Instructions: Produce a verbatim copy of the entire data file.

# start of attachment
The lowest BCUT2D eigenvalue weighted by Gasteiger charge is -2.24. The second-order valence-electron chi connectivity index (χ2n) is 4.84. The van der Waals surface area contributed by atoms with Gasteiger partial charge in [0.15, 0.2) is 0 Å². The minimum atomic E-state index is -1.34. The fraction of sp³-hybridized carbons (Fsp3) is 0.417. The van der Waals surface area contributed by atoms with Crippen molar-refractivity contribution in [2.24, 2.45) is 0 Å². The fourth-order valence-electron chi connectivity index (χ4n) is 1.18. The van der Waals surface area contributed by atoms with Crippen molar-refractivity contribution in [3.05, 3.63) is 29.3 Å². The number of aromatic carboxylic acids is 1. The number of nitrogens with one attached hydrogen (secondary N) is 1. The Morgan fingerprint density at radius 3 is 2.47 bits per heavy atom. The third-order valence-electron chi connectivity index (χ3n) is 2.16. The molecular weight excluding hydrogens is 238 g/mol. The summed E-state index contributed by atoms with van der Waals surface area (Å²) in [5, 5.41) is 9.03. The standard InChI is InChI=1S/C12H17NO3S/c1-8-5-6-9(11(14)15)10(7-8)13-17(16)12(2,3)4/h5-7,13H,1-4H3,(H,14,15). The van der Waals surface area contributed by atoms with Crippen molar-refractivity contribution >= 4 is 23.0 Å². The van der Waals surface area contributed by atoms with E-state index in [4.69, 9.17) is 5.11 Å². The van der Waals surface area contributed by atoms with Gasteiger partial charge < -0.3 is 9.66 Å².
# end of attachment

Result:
The lowest BCUT2D eigenvalue weighted by Gasteiger charge is -2.24. The second-order valence-electron chi connectivity index (χ2n) is 4.84. The van der Waals surface area contributed by atoms with Gasteiger partial charge in [0.15, 0.2) is 0 Å². The minimum atomic E-state index is -1.34. The fraction of sp³-hybridized carbons (Fsp3) is 0.417. The van der Waals surface area contributed by atoms with Crippen molar-refractivity contribution in [2.24, 2.45) is 0 Å². The fourth-order valence-electron chi connectivity index (χ4n) is 1.18. The van der Waals surface area contributed by atoms with Crippen molar-refractivity contribution in [3.05, 3.63) is 29.3 Å². The number of aromatic carboxylic acids is 1. The number of nitrogens with one attached hydrogen (secondary N) is 1. The Morgan fingerprint density at radius 3 is 2.47 bits per heavy atom. The third-order valence-electron chi connectivity index (χ3n) is 2.16. The molecular weight excluding hydrogens is 238 g/mol. The summed E-state index contributed by atoms with van der Waals surface area (Å²) in [5, 5.41) is 9.03. The standard InChI is InChI=1S/C12H17NO3S/c1-8-5-6-9(11(14)15)10(7-8)13-17(16)12(2,3)4/h5-7,13H,1-4H3,(H,14,15). The van der Waals surface area contributed by atoms with Crippen molar-refractivity contribution >= 4 is 23.0 Å². The van der Waals surface area contributed by atoms with E-state index in [4.69, 9.17) is 5.11 Å². The van der Waals surface area contributed by atoms with Gasteiger partial charge < -0.3 is 9.66 Å².